The provider had systems to keep clinicians up to date with current evidence based practice. We saw evidence that clinicians assessed needs and delivered care and treatment in line with current legislation, standards and guidance (relevant to their service).

  • Patients’ immediate and ongoing needs were fully assessed. Where appropriate this included their clinical needs and their mental and physical wellbeing.
  • Clinicians had enough information to make or confirm a diagnosis.
  • We saw no evidence of discrimination when making care and treatment decisions.
  • Staff assessed and managed patients’ pain where appropriate.
  • The service offered skype consultations for follow up appointments. However, the initial consultation had to be face to face.

Monitoring care and treatment

The service had some systems in place to monitor the quality of care and treatment such as peer review of work and discussion of complex cases. They had completed an audit of their pelvic ultrasounds. They had analysed results from a three year period and found 83% were normal. The abnormal results were categorised into what was normal for the stage of treatment and what patients had been referred to other services for follow up. They found that patients had been referred in a timely way. They then reviewed clinical notes to confirm timely management of results for patients in this group. There was some evidence of measurable quality improvement arising from these systems and audits. The service will continue to monitor to establish whether they need to develop a more streamlined referral pathway to a named gynaecologist.

Effective staffing

Staff had the skills, knowledge and experience to carry out their roles.

  • All staff were appropriately qualified. The provider had an induction programme for all newly appointed staff.
  • Relevant professionals (medical) were registered with the General Medical Council (GMC) and were up to date with revalidation.
  • The provider understood the learning needs of staff and provided protected time and training to meet them. Up to date records of skills, qualifications and training were maintained. Staff were encouraged and given opportunities to develop.

Coordinating patient care and information sharing

Staff worked together, and worked well with other organisations, to deliver effective care and treatment.

  • Patients received coordinated and person-centred care. Staff referred to, and communicated effectively with, other services when appropriate for example, NHS health services.
  • Before providing treatment, doctors at the service ensured they had adequate knowledge of the patient’s health, any relevant test results and their medicines history. We saw examples of patients being signposted to more suitable sources of treatment where this information was not available to ensure safe care and treatment.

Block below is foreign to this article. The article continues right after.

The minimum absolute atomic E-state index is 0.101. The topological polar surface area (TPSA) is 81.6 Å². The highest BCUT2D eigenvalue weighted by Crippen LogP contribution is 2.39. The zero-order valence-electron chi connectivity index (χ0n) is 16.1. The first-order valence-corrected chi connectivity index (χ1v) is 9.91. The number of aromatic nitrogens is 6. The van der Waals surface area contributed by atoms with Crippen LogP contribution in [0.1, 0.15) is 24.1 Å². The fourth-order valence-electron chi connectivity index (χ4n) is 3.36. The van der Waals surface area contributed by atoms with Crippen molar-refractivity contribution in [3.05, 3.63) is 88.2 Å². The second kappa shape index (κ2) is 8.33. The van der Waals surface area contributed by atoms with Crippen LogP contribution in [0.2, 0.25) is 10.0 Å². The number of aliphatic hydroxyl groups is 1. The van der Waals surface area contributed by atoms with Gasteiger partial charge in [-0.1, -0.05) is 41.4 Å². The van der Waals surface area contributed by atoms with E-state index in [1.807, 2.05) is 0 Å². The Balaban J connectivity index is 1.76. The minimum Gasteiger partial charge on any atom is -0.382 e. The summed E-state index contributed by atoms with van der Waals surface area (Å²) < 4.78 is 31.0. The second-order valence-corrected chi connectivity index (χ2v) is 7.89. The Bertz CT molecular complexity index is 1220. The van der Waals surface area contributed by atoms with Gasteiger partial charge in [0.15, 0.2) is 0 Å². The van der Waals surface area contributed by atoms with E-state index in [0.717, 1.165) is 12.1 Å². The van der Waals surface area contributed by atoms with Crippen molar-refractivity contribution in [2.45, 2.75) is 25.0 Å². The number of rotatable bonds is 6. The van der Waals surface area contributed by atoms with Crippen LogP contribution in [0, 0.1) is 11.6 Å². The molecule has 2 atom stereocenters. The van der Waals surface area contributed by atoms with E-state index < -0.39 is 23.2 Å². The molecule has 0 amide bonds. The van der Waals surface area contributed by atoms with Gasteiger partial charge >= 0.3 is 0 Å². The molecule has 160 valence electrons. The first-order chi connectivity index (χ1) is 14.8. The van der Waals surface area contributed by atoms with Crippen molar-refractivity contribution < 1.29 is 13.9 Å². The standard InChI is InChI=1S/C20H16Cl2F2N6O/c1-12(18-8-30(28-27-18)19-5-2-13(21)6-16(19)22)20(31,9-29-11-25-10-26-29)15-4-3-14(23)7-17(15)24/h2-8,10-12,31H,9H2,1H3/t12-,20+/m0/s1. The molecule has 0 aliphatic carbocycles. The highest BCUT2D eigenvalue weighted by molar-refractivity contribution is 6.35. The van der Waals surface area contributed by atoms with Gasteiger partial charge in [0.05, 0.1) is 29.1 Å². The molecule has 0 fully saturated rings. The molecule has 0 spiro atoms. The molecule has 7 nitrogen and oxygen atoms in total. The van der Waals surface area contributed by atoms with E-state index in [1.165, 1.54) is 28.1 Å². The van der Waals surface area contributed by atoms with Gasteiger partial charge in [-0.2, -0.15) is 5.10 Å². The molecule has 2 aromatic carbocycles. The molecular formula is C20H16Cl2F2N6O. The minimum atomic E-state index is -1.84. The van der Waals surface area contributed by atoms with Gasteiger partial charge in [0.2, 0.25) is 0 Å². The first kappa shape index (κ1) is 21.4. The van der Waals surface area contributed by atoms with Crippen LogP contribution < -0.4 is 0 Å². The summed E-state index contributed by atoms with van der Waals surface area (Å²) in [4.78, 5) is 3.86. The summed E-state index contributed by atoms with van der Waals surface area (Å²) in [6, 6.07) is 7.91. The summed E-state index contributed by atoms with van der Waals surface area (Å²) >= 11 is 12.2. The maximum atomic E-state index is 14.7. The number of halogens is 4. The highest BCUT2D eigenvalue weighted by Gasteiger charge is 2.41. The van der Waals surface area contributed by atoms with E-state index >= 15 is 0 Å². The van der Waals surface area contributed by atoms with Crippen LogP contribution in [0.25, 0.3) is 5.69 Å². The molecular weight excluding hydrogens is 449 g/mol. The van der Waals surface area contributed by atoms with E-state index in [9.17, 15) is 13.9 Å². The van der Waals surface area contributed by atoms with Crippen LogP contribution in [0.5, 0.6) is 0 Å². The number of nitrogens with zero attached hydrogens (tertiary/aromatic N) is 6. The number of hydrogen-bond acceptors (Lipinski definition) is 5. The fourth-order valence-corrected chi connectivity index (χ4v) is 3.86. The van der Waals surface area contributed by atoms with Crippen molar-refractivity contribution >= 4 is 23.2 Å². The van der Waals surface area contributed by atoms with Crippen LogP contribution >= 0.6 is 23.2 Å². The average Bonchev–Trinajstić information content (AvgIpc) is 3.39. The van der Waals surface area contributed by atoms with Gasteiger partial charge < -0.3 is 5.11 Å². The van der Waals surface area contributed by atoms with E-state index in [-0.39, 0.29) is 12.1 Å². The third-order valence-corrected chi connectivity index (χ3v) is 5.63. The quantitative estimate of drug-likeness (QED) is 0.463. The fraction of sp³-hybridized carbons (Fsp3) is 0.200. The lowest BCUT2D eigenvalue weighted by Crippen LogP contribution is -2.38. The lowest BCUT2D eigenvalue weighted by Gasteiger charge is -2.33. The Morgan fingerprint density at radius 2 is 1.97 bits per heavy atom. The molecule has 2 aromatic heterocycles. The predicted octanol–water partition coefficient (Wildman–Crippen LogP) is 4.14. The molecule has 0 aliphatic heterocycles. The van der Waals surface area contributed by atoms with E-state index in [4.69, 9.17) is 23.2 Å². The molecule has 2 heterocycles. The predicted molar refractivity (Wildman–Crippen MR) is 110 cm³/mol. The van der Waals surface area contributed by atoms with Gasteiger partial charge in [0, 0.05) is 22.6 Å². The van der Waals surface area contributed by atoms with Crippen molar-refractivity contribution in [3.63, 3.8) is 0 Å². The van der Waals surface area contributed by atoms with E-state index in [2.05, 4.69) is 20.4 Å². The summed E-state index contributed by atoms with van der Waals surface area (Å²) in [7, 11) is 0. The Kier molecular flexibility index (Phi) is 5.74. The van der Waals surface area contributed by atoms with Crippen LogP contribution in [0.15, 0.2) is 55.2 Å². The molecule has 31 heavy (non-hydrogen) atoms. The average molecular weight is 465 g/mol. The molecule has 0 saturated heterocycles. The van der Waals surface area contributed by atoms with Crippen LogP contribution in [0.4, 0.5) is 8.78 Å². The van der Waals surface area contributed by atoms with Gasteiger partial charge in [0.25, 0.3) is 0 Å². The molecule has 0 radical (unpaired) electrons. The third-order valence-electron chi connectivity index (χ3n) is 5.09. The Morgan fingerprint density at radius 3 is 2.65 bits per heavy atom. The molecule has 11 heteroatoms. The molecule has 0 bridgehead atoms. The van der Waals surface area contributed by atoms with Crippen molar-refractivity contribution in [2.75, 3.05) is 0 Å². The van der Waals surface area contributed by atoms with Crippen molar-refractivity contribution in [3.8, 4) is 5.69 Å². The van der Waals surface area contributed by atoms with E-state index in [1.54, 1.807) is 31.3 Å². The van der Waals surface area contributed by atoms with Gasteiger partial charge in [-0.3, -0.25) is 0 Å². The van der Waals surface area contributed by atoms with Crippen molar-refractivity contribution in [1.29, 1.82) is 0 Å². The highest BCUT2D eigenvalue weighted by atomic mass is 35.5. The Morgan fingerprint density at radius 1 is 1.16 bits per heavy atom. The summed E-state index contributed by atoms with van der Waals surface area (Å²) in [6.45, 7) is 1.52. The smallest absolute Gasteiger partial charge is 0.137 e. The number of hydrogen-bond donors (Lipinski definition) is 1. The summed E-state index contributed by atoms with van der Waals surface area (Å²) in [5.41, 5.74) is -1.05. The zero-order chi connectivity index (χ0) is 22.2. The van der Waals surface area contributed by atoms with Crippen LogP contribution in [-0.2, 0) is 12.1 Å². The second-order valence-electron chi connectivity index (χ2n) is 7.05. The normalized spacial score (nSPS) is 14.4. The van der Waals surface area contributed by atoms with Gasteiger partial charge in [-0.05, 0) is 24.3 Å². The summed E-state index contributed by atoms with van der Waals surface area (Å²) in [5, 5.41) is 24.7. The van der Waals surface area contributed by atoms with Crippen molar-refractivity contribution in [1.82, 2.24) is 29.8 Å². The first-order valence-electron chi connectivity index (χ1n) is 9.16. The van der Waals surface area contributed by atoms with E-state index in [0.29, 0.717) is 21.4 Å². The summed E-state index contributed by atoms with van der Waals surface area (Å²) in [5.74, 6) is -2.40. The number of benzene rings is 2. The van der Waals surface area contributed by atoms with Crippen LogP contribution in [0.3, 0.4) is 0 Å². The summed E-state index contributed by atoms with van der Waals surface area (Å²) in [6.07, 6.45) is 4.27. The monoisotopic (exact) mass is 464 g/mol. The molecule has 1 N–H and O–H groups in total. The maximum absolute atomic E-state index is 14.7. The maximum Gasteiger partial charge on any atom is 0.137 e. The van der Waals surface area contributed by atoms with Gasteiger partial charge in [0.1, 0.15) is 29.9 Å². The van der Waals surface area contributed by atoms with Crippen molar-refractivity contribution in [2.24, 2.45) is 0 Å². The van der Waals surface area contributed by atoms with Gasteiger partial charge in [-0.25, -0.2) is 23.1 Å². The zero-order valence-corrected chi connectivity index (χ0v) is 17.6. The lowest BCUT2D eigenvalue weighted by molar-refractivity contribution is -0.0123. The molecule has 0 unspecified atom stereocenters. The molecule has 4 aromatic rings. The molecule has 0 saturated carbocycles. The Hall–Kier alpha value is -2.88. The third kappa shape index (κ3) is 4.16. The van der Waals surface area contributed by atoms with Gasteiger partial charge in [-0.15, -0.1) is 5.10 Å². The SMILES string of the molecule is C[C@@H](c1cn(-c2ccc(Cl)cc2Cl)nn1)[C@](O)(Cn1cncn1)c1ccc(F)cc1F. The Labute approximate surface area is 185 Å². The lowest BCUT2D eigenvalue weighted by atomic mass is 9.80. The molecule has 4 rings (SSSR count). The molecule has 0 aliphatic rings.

• All patients were asked for consent to share details of their consultation and any medicines prescribed with their registered GP on each occasion they used the service.
  • Where patients agreed to share their information, we saw evidence of letters sent to their registered GP in line with GMC guidance.
  • Patient information was shared appropriately (this included when patients moved to other professional services), and the information needed to plan and deliver care and treatment was available to relevant staff in a timely and accessible way. There were clear and effective arrangements for following up on people who have been referred to other services.

Supporting patients to live healthier lives

Staff were consistent and proactive in empowering patients, and supporting them to manage their own health and maximise their independence.

  • Where appropriate, staff gave people advice so they could self-care.
  • Risk factors were identified, highlighted to patients and where appropriate highlighted to their normal care provider for additional support.
  • Where patients needs could not be met by the service, staff redirected them to the appropriate services.

Consent to care and treatment

The service obtained consent to care and treatment in line with legislation and guidance.

  • Staff understood the requirements of legislation and guidance when considering consent and decision making.
  • Staff supported patients to make decisions. Where appropriate, they assessed and recorded a patient’s mental capacity to make a decision.
  • The service monitored the process for seeking consent appropriately.

Caring

Updated 4 April 2019

We found that this service was providing caring services in accordance with the relevant regulations.